Marsh Terrapin

Marsh Terrapin – pic courtesy Tommy Buckham

Johan also managed to find a tiny little toad amongst the vegetation.  How he ever found it is still a mystery to me as it was no bigger than my thumbnail and it was so camouflaged amongst the sandy areas that it was hard to see when it was right under our nose.  Johan wasn’t quite aware how exciting a frog find would be for me and since I had never seen anything like this one I emptied a fair portion of my memory card taking pics of this creature from all angles.  We even contemplated that it was possible we had found a new species to science and it would be named in Johan’s honour!

Baby toad

When getting back to the lodge a little later we thumbed through our books and settled on a bizarre ID that just went to show how “green” I really am when it comes to amphibians.  I got it so unbelievably wrong that I am too embarrassed to share what I actually thought it was.  Trevor and Cliff set me right a little later on in the day and sanity prevailed when we settled on a baby toad of the rather common variety.  Cliff’s opinion was that it was a baby Raucous Toad, which is not particularly exciting, but it was still a bit of a learning curve.

Needless to say we returned to the lodge without clapping eyes on a Geometric Tortoise.  We did, however, return with a bit of useful gen and Johan suggested we give it another try when the sun peaked out from the clouds and started warming things up.

Jeanie had planned on dragging us out for some wine tasting in Riebeek Kasteel but as the sun started to shine and the day warmed up a bit I suggested to Tommy that we take a walk to the area that Johan had suggested.  The wine tasting was shelved.

I offered the same to Adam but a bike ride with his mom held much greater appeal than a “low likelihood” animal search.

Tommy and I set out and we were surprised and pleased at how rapidly the day had warmed.  This was a good sign.  What was not so good was that the warmer weather coupled with the very wet conditions meant that things could not have been better for the “miggies”.  I am not sure what the scientific name is but I am sure you all know what I mean – those tiny winged insects that don’t seem big enough to cause any hassles but when they come in swarms of several thousand they make an impact.  To add insult to injury the conditions were ripe for a couple of horse flies and after traipsing the area for a relatively short while I was starting to think that this was going to end badly.  Tommy, as always, was a trooper, moaning a lot less than his dad but when a swarm of bees entered the mix we knew that our time in the field was going to be short.

Geometric Tortoise habitat

We were standing in humid renosterveld, up to our eyeballs in insect infestations of plague-like quantity and we had not set eyes on a tortoise of any description.

Just as things could not get any worse, I glimpsed the unmistakeable shell patterning of a Geometric Tortoise a few metres to my left.

What a relief.

Within seconds we both had our cameras clicking away and we had at least put ourselves through the unpleasantness for a good reason.  Standing next to the tortoise, I decided that this animal could be extinct by the time Adam gets a chance to see it so we phoned home and called my dad and Adam out to see it.  Since no cars are allowed in the reserve it was a good 20 minutes before they arrived on their bikes and so it meant another twenty minutes putting up with the miggies and horse flies.  It was a real labour of love but I was very pleased that they got the chance to see it.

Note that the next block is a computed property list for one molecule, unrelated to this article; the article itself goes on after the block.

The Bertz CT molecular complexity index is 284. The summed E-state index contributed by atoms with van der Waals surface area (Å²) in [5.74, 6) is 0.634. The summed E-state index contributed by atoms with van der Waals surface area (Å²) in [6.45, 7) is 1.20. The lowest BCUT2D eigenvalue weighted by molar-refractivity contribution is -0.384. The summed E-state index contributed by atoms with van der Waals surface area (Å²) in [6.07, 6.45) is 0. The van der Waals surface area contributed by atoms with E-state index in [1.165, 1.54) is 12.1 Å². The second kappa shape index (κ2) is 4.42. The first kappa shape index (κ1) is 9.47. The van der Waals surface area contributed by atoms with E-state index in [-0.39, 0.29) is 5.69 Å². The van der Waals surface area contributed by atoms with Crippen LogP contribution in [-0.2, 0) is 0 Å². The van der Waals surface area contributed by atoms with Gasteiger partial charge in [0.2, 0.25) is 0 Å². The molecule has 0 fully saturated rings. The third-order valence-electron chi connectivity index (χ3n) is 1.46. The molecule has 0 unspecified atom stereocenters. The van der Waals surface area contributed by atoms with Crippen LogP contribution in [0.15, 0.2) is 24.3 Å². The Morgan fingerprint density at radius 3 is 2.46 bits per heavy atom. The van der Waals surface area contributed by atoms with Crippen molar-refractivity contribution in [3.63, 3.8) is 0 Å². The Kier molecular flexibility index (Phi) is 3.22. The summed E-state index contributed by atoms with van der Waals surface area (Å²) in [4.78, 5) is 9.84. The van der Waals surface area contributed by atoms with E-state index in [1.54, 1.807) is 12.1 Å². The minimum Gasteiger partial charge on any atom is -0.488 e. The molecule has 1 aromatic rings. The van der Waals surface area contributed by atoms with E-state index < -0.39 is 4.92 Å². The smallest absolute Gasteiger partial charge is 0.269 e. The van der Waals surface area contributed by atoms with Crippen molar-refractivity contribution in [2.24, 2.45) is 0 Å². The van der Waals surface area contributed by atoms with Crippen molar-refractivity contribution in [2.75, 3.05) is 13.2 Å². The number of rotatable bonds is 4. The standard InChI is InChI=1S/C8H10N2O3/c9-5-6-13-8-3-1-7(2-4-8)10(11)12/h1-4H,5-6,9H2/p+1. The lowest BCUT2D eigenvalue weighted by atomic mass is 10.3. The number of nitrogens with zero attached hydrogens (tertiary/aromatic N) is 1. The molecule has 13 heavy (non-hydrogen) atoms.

Geometric Tortoise

Our walk back to the house was one of the most unpleasant I can ever remember.  We were completely overwhelmed by the miggies.  It was also interesting to note some sibling negotiation in my oldest.  Tommy “offered” to ride Adam’s bike back to the house.  Adam, being the generous soul that he is agreed to walk back.  I like to think he jumped at the chance to spend time with his dad but within 5 minutes he was regretting his decision.  We both eventually decided that running was the only way to lessen the pain – we got back faster and the wind whistling past our ears reduced the numbers of critters landing on us.  It was our only foray to find a tortoise – we couldn’t cope with the miggies again.

The heat on Saturday was very short-lived.  We woke up on Sunday to drizzly weather that worsened to full blown rain forcing us all indoors for most of the day.  It wasn’t a total disaster though as it was the day of Adam’s 7th birthday and much time was spent opening presents, eating cake and watching DVD’s that had been part of the treasure trove that he had reaped.

Present time

Fortunately for my new found interest in frogs, rainy weather is often welcomed just as much as sunny weather is welcomed for bird photography.  When we had arrived on Friday night I had immediately noticed that there were quite a few Cape Rain Frogs calling from a section of bush quite near the lodge.  Tommy and I had tried our luck at finding one earlier on in the weekend but they were no easier to find here than they were to find in Newlands and the southern suburbs.  The calls are quite ventriloquial and just as they start up and you think you are getting close, they stop and leave you wondering where they are coming from.  We also noted that a lot of the calls were coming from thick bushes which, mostly, had deep Aardvark and Porcupine burrows at their bases and although I was quite keen to throw one of the boys down the holes to see what they could find I realised it would not be responsible behaviour.